The blog is worth quoting in full just for its entertainment value:
There is much rumbling in the Valleys regarding S4C, the Welsh language television channel that you and I fork out for. Currently the channel receives a £100million grant from the Government. However, as of 2015 the funding will come from the BBC licence fee.
Either way, we are paying for something that is an unnecessary indulgence in these challenging economic times. I like the Welsh, especially their lamb, cider and music (the Manic Street Preachers being a personal favourite pop beat combo of mine), and one of the best evenings of my life was spent quaffing ale with the finest folk of Flintshire in the Blue Bell Inn, Halkyn.
I love the TV show ‘Gavin & Stacey’ which is partly set in Barry Island, and there are several unprintable things I would like to get up to with Welsh singing goddess Katherine Jenkins given half the chance.
Yes, my affection for the Welsh and their beautiful country is sound, but I do not believe that Wales should have its own television channel. In short, I am fed up with my money being used for projects or services that are no more than cultural or political vanity projects.
A study last year by the Broadcasters Audience Research Board revealed that 196 out of 890 programmes broadcast on S4C had ZERO audience. That’s right, from Cardiff to Anglesey thousands of Welsh people simply did not tune into vast chunks of the output of their dedicated TV channel.
The background to S4C is fascinating. It was set-up by the Conservative Government in 1982 when Channel 4 launched in the rest of Britain.
It was launched by Gwynor Evans, the then leader of Welsh nationalist party Plaid Cymru, who threatened to starve himself to death if the station was not created.
Almost thirty years on and times have changed. And whilst there are still obviously Welsh speakers in the country there is clear evidence that increasingly there is no real appetite for a TV channel that broadcasts exclusively in the Welsh language. With the wealth of content also available online, surely a fresh outlook is called for.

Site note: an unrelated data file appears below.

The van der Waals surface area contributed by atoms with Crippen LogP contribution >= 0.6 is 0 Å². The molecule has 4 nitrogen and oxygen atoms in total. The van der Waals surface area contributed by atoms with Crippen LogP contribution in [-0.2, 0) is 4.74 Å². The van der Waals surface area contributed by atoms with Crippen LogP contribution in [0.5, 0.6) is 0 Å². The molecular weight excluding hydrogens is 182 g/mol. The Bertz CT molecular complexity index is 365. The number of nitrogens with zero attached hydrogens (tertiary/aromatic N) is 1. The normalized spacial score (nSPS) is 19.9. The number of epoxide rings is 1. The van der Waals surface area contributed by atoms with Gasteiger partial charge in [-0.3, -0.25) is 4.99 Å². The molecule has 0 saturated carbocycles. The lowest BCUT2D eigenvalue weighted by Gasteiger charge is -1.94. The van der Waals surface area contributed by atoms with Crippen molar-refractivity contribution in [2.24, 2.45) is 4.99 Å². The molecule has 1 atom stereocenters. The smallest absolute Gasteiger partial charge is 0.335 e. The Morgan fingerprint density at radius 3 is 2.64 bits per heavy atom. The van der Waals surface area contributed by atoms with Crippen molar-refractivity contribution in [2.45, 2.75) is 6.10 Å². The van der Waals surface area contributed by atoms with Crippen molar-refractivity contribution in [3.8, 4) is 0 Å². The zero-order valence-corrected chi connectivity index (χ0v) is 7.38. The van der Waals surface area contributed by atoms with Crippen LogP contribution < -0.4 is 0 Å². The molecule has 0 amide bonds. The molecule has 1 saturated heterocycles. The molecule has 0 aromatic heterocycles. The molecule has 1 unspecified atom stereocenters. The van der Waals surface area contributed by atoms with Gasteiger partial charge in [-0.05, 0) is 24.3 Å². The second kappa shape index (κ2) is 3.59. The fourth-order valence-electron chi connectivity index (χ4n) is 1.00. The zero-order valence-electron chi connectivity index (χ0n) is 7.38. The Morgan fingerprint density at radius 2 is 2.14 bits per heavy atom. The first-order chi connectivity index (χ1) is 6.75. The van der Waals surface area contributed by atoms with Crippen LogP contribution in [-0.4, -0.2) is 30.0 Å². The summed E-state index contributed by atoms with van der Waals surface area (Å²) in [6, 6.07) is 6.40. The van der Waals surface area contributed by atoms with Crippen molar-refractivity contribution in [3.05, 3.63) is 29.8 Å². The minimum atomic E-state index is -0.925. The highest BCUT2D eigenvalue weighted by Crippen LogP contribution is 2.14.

The Government has made it clear that it can no longer afford to fund this luxury. It has cleverly passed the buck to the BBC, who will fund it through the licence fee that we are all forced to pay. I do not want my already extortionate licence fee to be used to underwrite a service that appeals to an increasing minority.
The BBC is complaining about the freeze of its licence fee and has announced many cuts in the last few days. If it had any sense it would either offer S4C as a subscription only service (then we would see how popular it really is) or hand the responsbility of it back to the Government with a suggestion that the service is privatised.
You and I should no longer be funding S4C. As the economy once again goes belly-up an obvious cut is surely the public funding of a niche TV channel that nobody seems to care much about.
Far more deserving of a blog is the excellent informed and accurate response by 'Iwan' to Barkes's rant:
*Sigh*. The S4C BARB viewing figures have been debunked many, many times by people who actually know what they're talking about, including the cross-party Welsh Affairs Committee. Yes, a lot of programmes registered as zero, but that's because during daytime S4C runs an award-winning service for pre-school children, and BARB doesn't count those children in its figures. They're actually very popular programmes.
So since the whole premise of this blog is a load of cobblers, it's hard to know how to respond.
Should public funds only be used to fund majority interests? That would mean cancelling all religious programming, all arts programming, all sports programming… even Eastenders isn't watched by a majority of the British public, should it too be cancelled as a minority interest? If not, where exactly would you draw the line? (And bear in mind that Pobol y Cwm, S4C's soap opera, is actually watched by a higher percentage of the available audience than Eastenders.)
You can either believe that some public funding for cultural initiatives is a good thing in general (whether you personally appreciate them or not), or you can believe that funding for S4C, opera, theatre, libraries etc (they're all pretty much in the same boat – appreciated by their audiences, not understood by anyone else), is inherently a bad thing. In which case you're probably a charlatan, but you may well have saved yourself a few pennies, to the cultural detriment of the country. Well done you.